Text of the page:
By Paul Rincon
Science reporter, BBC News, Austin
The supermassive black holes at the cores of most galaxies could be spinning at a dizzying rates.
A black hole's spin drives powerful particle jets
These celestial monsters may be rotating so fast, they are close to the maximum rates allowed by Einstein's theory of relativity, a study finds.
The research is based on observations of nine giant galaxies using Nasa's Chandra X-ray telescope.
Astronomers presented the results at a meeting of the American Astronomical Society in Austin, Texas.
They suggest these gigantic gravity wells complete one rotation every day.
This may not sound like much, commented co-author Rodrigo Nemmen, but for objects of this size it is extremely rapid.
"The spins of black holes hold the key to puzzles in astrophysics," said Mr Nemmen, a visiting graduate student at Pennsylvania State University.
"The spin can tell us how black holes are born and grow, as well as how jets and gamma-ray bursts work."
A rapidly spinning black hole makes space itself rotate. This effect, coupled with gas flowing in towards the black hole, can produce a magnetic field which flings a large amount of the gas away from the vicinity of the black hole as an energetic, high-speed jet.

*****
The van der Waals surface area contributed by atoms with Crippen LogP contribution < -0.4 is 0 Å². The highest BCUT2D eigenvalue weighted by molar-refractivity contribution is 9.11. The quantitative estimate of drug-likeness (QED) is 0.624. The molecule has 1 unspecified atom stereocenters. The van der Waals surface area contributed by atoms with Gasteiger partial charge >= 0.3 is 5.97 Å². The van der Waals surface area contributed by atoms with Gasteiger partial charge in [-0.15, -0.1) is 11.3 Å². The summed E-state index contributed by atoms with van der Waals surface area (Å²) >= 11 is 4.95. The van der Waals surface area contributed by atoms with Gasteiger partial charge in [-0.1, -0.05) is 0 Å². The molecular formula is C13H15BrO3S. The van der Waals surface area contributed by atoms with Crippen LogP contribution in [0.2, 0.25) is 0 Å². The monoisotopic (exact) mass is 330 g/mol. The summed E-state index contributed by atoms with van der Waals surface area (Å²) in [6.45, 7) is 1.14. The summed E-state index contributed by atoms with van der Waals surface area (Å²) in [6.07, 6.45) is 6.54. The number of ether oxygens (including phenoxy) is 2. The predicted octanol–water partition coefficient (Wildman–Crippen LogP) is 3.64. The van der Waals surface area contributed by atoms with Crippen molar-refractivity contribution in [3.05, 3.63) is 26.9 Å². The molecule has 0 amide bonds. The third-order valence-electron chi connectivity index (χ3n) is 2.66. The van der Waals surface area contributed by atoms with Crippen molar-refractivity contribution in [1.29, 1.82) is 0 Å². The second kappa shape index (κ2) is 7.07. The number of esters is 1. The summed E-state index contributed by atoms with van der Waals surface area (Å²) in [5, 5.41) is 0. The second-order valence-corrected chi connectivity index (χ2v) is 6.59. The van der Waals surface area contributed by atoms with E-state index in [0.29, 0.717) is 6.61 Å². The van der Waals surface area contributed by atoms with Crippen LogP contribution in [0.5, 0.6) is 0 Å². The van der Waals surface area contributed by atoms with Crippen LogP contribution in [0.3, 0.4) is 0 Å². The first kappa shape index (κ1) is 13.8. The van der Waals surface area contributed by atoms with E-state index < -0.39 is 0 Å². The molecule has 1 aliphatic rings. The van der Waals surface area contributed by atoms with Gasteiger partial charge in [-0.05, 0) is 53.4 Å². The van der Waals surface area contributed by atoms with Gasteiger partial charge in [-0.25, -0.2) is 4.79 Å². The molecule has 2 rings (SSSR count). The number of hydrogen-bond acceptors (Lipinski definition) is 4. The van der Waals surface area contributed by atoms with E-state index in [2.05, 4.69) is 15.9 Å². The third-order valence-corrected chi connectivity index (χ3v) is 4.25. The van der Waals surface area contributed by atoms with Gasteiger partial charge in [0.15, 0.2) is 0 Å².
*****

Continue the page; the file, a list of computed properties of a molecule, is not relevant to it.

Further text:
In one second, these jets typically discharge fifty times the amount of energy that is radiated by our Sun in one year. They even affect galaxy growth by suppressing star formation.
Mr Nemmen's team compared the Chandra data with theories of how the jets are launched by supermassive black holes.
They found that, in order to reproduce the X-ray observations from Chandra observations, the black hole rotation driving the jet had to be extremely fast. Slower spinning black holes simply did not agree with the data.
"The black hole spin is between 90% and almost 100% of the maximum rate allowed by theory. This implies that the biggest black hole masses in the centres of giant galaxies are also associated with big spins," said Mr Nemmen.
In other news at the AAS meeting, Nasa astrophysicists announced that black holes are capable of producing a bizarre special effect called a light echo.
Bursts of X-rays are sometimes emitted by hot spots within the discs of searing hot gas that whirl around many black holes.
Many of the X-ray light particles, or photons, travel to Earth via different routes around the black hole. Because the black hole's extreme gravity warps the surrounding space-time, it bends the trajectories so they reach us with a delay.
This delay depends on the relative positions of the X-ray flare, the black hole and the Earth.
However, Keigo Fukumura and Demosthenes Kazanas from Nasa's Goddard Space Flight Center in Maryland calculated that if a black hole spins very fast, the interval between the X-ray photons reaching Earth becomes constant.
For every X-ray burst from a hot spot, the observer will receive two or more flashes - echoes of the original burst - separated by a constant interval.